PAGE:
Here is the easy step-wise installation guide to install Ubuntu along side with your Windows (dual boot)
Step 1: Make sure you have free, unallocated space
Open your Windows, right click on your 'Computer', click on 'Manage', Click on 'Disk Management'
Here you shall see the current partitions of hard disk. Your computer allows at max of 4 primary partitions only. So make sure that you have no more than 2 partitions (as Windiows creates a reserved partition known as 'System Reserved', and we will install Ubuntu in the fourth one).
In case you have 3 or more partitions, transfer all files from one partition to another and delete that partition. For eg. , Transfer all files from your E:// Drive to D:// drive, and in the 'Disk Management', right click on the partition corresponding to E:// drive and delete that partition. (such that you only have C:// and D:// drive in your Computer (and you will also see System Reserved in Disk Managament. So total 3 primary partitions))
Note: If you have any important files on your PC, you must always back up your data in the proper drive or on another device /drive is possible. You are responsible for any changes being made on the computer, and always read the instructions carefully]
The removed space is shown in black as 'Unallocated Space', where we'll install Ubuntu.
(You can also shrink other volumes to create unallocated space, as required. I recommend at least 60 gb of space for Ubuntu, depending upon the type of work you will be doing.)
Step 2: Download Ubuntu and make a bootable device
Download the latest version of Ubuntu from here
Now, a bootable pen drive is to be made using the downloaded .iso file. Download the software Universal USB Installer, and follow its instructions to do so.
(Or you can also use Rufus)
Step 3: Boot the pen drive
Restart your computer and press the Boot Menu Key, to open boot options when the display starts. (Usually it's F12 key)
Select the Pen Drive to boot from it.
When Ubuntu loads, select the option 'Install Ubuntu' and follow the instructions. Connect to the internet if possibe, and check on 'Install Updates while installing' and 'Install Third Party Software'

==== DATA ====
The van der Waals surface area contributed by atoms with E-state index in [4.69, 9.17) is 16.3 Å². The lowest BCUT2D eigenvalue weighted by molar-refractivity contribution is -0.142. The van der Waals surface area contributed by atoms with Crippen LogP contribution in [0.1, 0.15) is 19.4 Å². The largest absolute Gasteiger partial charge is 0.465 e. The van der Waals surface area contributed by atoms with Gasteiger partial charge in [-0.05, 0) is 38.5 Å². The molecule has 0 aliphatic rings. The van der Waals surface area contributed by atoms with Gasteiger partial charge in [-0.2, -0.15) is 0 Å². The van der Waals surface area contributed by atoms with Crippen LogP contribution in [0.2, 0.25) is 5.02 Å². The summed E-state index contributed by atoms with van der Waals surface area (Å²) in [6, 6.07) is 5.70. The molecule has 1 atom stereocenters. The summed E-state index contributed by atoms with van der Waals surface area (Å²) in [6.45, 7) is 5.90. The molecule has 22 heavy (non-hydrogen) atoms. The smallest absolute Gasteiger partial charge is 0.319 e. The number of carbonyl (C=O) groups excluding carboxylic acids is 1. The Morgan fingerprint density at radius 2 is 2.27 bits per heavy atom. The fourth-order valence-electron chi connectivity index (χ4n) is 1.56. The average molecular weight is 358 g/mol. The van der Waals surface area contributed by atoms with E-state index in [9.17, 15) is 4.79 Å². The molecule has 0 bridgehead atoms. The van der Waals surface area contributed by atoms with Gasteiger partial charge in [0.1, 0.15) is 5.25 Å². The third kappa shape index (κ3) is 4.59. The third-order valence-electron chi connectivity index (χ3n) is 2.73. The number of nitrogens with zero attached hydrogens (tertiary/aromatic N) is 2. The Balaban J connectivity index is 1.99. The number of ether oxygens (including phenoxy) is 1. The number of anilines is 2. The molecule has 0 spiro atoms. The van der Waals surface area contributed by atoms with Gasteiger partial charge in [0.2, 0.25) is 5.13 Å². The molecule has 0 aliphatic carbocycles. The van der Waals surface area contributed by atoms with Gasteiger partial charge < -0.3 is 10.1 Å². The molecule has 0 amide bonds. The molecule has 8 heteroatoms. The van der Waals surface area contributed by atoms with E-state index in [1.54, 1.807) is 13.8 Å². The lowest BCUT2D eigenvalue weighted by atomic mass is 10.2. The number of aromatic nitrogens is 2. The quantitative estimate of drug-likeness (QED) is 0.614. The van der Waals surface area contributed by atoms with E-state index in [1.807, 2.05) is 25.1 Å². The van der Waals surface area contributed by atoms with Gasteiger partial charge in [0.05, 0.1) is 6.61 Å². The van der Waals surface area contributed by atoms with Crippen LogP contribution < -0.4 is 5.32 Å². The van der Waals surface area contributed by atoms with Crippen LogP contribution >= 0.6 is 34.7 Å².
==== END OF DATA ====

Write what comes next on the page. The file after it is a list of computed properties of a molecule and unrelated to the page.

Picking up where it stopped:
Step 4: Creating Partitions for Ubuntu
When it asks for the type of installation, select 'Something else'.
Now you would see the partitions of your disk as:
In this image, sda1, sda2 and sda4 are the current partitions of the disk, and free space is the unallocated space.
(If you see unusable space instead of free space, that means your computer already has 4 primary partitions, and you will need to delete one of the partition. Partition could be deleted from here also by selecting that partition and clicking on the minus '-' sign below (but data in that drive will be lost. Therefore, open windows, back up your data, and delete partition from there) )
Select the free space, click on '+' to create a partition for the root folder as:
Here, 20gb is being allocated for your workspace in Ubuntu. I recommend around 50-100 GB (depending on the work you will be doing.)
Select free space and Click on '+' again to create 'Swap Area' as:
If you have less than 4GB of RAM, select the size of swap area equal to your RAM, else select 4GB. Since I have 4GB RAM, I'll select 4096 MB for Swap Area
Now you have successfully created your partitions. The root directory '/' is where Ubuntu will be installed, and where you will save your files. Proceed and Confirm 'Write Changes to Disk'.
Follow rest of the instructions to fill up your basic details, and continue with the installation. You will see the installation bar which takes a few minutes, and later will ask you to restart your computer.
Step 5: Installation Complete
When installation completes and the computer restarts, you will be asked to select an OS to boot.
The first option will launch Ubuntu. The last Windows loader option will launch you Windows, like it used to before.
So I hope this tutorial was helpful to you, and you could install Ubuntu without any trouble.
Comment here if you still have any doubts or problems, or for your feedback.